ALBUQUERQUE, N.M. — Woman played a part in the ambush death of her mother-in-law
Cathleen “Kit” Roth pleaded guilty Wednesday to conspiracy to commit murder and the second-degree murder of her mother-in-law Ellen Roth, a 61-year-old Chelwood Elementary School teacher who was ambushed at her home in 2009.
Roth once faced 40 criminal charges, from first-degree murder and conspiracy to kidnapping, theft of a vehicle, aggravated burglary and tampering with evidence. There was public discussion by law enforcement about the case as a candidate for death penalty prosecution because it occurred before the death penalty repeal.
Her plea before 2nd Judicial District Judge Charles Brown included six counts of tampering with evidence, conspiracy to tamper with evidence and larceny between $2,500 and $20,000.
There are no agreements about her sentence, meaning she faces up to 37 1/2 years when she next appears before the court, according to District Attorney’s Office spokeswoman Kayla Anderson. Brown ordered a presentence report and said sentencing would be in mid-September.
Kit Roth, now 25, reportedly was unhappy because her mother-in-law had called police to report that her adopted son Bryan was stealing from her, and it angered Kit.
Police said Kit Roth and a friend, James Johnson, waited for Ellen Roth in the garage of Ellen’s home in a gated apartment complex on San Antonio NE, and attacked her when she prepared to leave for school. After strangling her, they threw her body into the back of the van wrapped in a blanket, later wrapped it in a tarp and buried her in a shallow grave in the Jemez Mountains while family and friends frantically searched.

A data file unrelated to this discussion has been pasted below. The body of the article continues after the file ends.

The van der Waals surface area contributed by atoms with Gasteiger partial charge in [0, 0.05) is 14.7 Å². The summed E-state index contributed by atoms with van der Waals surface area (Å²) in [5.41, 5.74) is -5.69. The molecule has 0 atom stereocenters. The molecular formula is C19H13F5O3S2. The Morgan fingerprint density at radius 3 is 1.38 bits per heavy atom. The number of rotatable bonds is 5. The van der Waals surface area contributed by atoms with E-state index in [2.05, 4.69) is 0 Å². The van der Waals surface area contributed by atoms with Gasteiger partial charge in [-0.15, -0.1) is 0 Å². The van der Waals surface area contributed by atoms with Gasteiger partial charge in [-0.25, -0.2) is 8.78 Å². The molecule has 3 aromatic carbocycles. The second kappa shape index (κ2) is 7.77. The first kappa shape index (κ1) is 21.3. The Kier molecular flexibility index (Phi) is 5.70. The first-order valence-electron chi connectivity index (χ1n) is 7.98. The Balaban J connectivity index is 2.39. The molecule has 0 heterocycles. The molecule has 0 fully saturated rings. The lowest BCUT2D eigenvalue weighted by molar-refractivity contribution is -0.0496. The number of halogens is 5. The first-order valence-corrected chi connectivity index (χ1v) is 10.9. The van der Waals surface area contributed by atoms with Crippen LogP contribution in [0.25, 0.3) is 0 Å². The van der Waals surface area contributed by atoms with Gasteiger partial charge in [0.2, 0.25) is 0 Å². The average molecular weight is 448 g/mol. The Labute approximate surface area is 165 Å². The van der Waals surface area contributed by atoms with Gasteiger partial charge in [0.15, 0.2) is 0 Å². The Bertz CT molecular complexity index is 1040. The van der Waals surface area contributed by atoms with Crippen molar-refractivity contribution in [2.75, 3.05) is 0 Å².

Following an investigation, Albuquerque Police Department officers arrested Kit and friends Christopher Donovan, Johnson and Bella Gonzales. All pleaded guilty earlier – Donovan and Johnson to second-degree murder and Gonzales to tampering with evidence.
Kit Roth’s case was delayed by questions about her competency. She was found competent to stand trial last September.
Police said when they found the body that the three accused of the murder had planned the killing, their alibis and the disposal of the body.
Bryan Roth, whom his mother had turned in for stealing jewelry and a debit card, was in jail at the time of the murder. Ellen Roth told police that he had bipolar disorder and that she believed he could be capable of killing her.
Bryan Roth ultimately was convicted of one count of identity theft because he used his mother’s account to purchase drug paraphernalia.